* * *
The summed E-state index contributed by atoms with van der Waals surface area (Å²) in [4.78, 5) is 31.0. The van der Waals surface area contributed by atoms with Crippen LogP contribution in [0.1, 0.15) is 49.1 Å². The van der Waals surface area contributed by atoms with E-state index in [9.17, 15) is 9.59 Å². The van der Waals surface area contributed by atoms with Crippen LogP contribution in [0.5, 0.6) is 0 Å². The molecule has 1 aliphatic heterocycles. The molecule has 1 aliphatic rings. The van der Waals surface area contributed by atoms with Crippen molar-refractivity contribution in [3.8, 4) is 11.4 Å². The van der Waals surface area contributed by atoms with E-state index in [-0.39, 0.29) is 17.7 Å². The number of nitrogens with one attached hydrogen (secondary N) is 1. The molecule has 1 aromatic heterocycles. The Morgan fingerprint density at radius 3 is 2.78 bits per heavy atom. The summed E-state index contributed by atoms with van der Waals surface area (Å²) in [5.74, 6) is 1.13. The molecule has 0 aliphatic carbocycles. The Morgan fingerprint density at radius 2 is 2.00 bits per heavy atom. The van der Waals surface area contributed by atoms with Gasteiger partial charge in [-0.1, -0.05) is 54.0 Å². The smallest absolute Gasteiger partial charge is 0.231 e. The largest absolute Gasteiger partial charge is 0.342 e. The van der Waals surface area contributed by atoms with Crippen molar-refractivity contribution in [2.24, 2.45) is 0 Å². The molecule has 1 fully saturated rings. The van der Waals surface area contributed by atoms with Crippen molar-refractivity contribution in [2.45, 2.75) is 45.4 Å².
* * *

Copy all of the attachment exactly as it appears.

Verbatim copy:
The summed E-state index contributed by atoms with van der Waals surface area (Å²) in [4.78, 5) is 31.0. The van der Waals surface area contributed by atoms with Crippen LogP contribution in [0.1, 0.15) is 49.1 Å². The van der Waals surface area contributed by atoms with E-state index in [9.17, 15) is 9.59 Å². The van der Waals surface area contributed by atoms with Crippen LogP contribution in [0.5, 0.6) is 0 Å². The molecule has 1 aliphatic heterocycles. The molecule has 1 aliphatic rings. The van der Waals surface area contributed by atoms with Crippen molar-refractivity contribution in [3.8, 4) is 11.4 Å². The van der Waals surface area contributed by atoms with E-state index in [-0.39, 0.29) is 17.7 Å². The number of nitrogens with one attached hydrogen (secondary N) is 1. The molecule has 1 aromatic heterocycles. The Morgan fingerprint density at radius 3 is 2.78 bits per heavy atom. The summed E-state index contributed by atoms with van der Waals surface area (Å²) in [5.74, 6) is 1.13. The molecule has 0 aliphatic carbocycles. The Morgan fingerprint density at radius 2 is 2.00 bits per heavy atom. The van der Waals surface area contributed by atoms with Gasteiger partial charge in [-0.1, -0.05) is 54.0 Å². The smallest absolute Gasteiger partial charge is 0.231 e. The largest absolute Gasteiger partial charge is 0.342 e. The van der Waals surface area contributed by atoms with Crippen molar-refractivity contribution in [2.24, 2.45) is 0 Å². The molecule has 1 fully saturated rings. The van der Waals surface area contributed by atoms with Crippen molar-refractivity contribution in [2.45, 2.75) is 45.4 Å².